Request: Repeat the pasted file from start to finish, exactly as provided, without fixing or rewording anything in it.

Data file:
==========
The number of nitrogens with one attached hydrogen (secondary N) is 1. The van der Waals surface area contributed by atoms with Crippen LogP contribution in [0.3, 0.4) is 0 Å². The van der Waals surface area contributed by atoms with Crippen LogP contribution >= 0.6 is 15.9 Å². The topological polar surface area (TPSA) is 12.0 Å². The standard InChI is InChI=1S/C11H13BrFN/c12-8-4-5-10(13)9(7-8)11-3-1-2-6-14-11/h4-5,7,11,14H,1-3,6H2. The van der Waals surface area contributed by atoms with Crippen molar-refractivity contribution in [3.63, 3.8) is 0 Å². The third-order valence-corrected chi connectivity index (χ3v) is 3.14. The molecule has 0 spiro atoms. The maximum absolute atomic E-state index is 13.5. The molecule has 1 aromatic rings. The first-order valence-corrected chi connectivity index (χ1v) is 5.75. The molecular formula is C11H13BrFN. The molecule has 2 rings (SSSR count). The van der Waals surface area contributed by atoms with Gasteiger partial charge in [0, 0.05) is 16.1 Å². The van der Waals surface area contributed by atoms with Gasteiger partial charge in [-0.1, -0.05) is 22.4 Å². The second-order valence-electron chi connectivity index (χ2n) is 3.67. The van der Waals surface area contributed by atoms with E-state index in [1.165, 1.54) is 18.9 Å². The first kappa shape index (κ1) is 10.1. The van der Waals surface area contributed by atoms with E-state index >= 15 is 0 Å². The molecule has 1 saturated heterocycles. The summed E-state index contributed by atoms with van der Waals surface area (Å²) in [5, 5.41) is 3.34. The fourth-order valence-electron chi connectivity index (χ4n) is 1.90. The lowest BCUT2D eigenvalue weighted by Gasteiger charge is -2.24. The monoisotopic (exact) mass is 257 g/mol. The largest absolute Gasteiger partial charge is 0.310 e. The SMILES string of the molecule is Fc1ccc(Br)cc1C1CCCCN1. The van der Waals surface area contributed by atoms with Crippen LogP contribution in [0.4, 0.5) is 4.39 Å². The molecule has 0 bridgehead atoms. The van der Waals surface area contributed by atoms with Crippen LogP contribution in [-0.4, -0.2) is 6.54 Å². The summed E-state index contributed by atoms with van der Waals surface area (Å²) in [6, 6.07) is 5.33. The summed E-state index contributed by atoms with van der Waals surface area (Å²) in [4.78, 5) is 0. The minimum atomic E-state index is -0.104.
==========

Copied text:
The number of nitrogens with one attached hydrogen (secondary N) is 1. The van der Waals surface area contributed by atoms with Crippen LogP contribution in [0.3, 0.4) is 0 Å². The van der Waals surface area contributed by atoms with Crippen LogP contribution >= 0.6 is 15.9 Å². The topological polar surface area (TPSA) is 12.0 Å². The standard InChI is InChI=1S/C11H13BrFN/c12-8-4-5-10(13)9(7-8)11-3-1-2-6-14-11/h4-5,7,11,14H,1-3,6H2. The van der Waals surface area contributed by atoms with Crippen molar-refractivity contribution in [3.63, 3.8) is 0 Å². The third-order valence-corrected chi connectivity index (χ3v) is 3.14. The molecule has 0 spiro atoms. The maximum absolute atomic E-state index is 13.5. The molecule has 1 aromatic rings. The first-order valence-corrected chi connectivity index (χ1v) is 5.75. The molecular formula is C11H13BrFN. The molecule has 2 rings (SSSR count). The van der Waals surface area contributed by atoms with Gasteiger partial charge in [0, 0.05) is 16.1 Å². The van der Waals surface area contributed by atoms with Gasteiger partial charge in [-0.1, -0.05) is 22.4 Å². The second-order valence-electron chi connectivity index (χ2n) is 3.67. The van der Waals surface area contributed by atoms with E-state index in [1.165, 1.54) is 18.9 Å². The first kappa shape index (κ1) is 10.1. The van der Waals surface area contributed by atoms with E-state index >= 15 is 0 Å². The molecule has 1 saturated heterocycles. The summed E-state index contributed by atoms with van der Waals surface area (Å²) in [5, 5.41) is 3.34. The fourth-order valence-electron chi connectivity index (χ4n) is 1.90. The lowest BCUT2D eigenvalue weighted by Gasteiger charge is -2.24. The monoisotopic (exact) mass is 257 g/mol. The largest absolute Gasteiger partial charge is 0.310 e. The SMILES string of the molecule is Fc1ccc(Br)cc1C1CCCCN1. The van der Waals surface area contributed by atoms with Crippen LogP contribution in [0.4, 0.5) is 4.39 Å². The molecule has 0 bridgehead atoms. The van der Waals surface area contributed by atoms with Crippen LogP contribution in [-0.4, -0.2) is 6.54 Å². The summed E-state index contributed by atoms with van der Waals surface area (Å²) in [6, 6.07) is 5.33. The summed E-state index contributed by atoms with van der Waals surface area (Å²) in [4.78, 5) is 0. The minimum atomic E-state index is -0.104.